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It’s Black History Month. The time of year when every company, organization, university, and school reminds African Americans of their joyous and triumphant, yet horribly tough, journey to overcome oppression in America. 

Think of it as a month-long state of the union for blacks.

But there is a divide deeper than Republicans and the Democrats. While some stand and cheer for their heritage, others make a mockery of it. We boo and hiss at the notion that we need the shortest month of the year to celebrate and remember something we should remember all year long anyway. 

There is an annual debate Blacks have every Black History Month on whether it’s still relevant, but this year something happened. Social media stepped in and threw a curve ball.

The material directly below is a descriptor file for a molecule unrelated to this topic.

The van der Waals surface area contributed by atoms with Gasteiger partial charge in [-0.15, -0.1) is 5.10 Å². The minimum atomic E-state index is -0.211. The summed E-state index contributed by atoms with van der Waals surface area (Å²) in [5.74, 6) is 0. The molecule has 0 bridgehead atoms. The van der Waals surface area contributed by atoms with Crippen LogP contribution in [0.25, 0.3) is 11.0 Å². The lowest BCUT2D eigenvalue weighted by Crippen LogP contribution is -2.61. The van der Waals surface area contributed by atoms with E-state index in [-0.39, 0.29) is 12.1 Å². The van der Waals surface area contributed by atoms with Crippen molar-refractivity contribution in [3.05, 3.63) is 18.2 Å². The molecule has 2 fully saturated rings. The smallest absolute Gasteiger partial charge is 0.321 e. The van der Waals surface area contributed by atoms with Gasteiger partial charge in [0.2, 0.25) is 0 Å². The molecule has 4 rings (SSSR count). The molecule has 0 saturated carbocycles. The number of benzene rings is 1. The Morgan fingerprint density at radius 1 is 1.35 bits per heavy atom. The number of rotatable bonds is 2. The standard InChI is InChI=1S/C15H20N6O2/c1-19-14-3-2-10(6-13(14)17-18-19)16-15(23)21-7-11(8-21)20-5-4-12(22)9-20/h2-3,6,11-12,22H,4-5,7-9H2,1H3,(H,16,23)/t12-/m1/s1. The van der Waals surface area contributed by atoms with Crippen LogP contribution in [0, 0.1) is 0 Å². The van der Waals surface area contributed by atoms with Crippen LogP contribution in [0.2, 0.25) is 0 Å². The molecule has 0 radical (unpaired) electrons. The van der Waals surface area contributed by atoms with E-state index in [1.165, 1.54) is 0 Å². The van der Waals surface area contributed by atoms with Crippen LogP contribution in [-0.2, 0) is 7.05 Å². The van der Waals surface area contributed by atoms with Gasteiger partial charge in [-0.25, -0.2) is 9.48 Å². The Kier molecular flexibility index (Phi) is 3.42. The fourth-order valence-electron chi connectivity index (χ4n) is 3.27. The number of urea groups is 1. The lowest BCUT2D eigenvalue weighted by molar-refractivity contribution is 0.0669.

BLOG: Redefining Black History Month: The Next Leaders Of The Movement

A few people started serving up Ratchet Black History, and it was great! It breathed new life into an otherwise boring and uneventful Black History Month. 
I found out that Thaddeus Collins was the first black to put something on everything he loves. Clyde Parker was the first person to turn a ho into a housewife. We discovered the first person to wish a nigga would, and even the story of Ruthie McCauley. Her story is special for a totally different reason, because all she did was declare she had the right to do nothing else, but to stay black and die.  

Being that this is the internet, no one bothered to fact check. We knew it was horribly wrong to make fun of our own history, but we couldn’t stop laughing. So we got into the act. We told the story of Jerome Palmer and Leon Cunningham, who went for a joy ride in a car and had the time of their lives. 

We told the story of Miss Bernice Ward and the day her daughter decided to act a fool inside the local Woolworths. We told all types of stories and we essentially rewrote Black History. 

You know what they say right? YOLO. 

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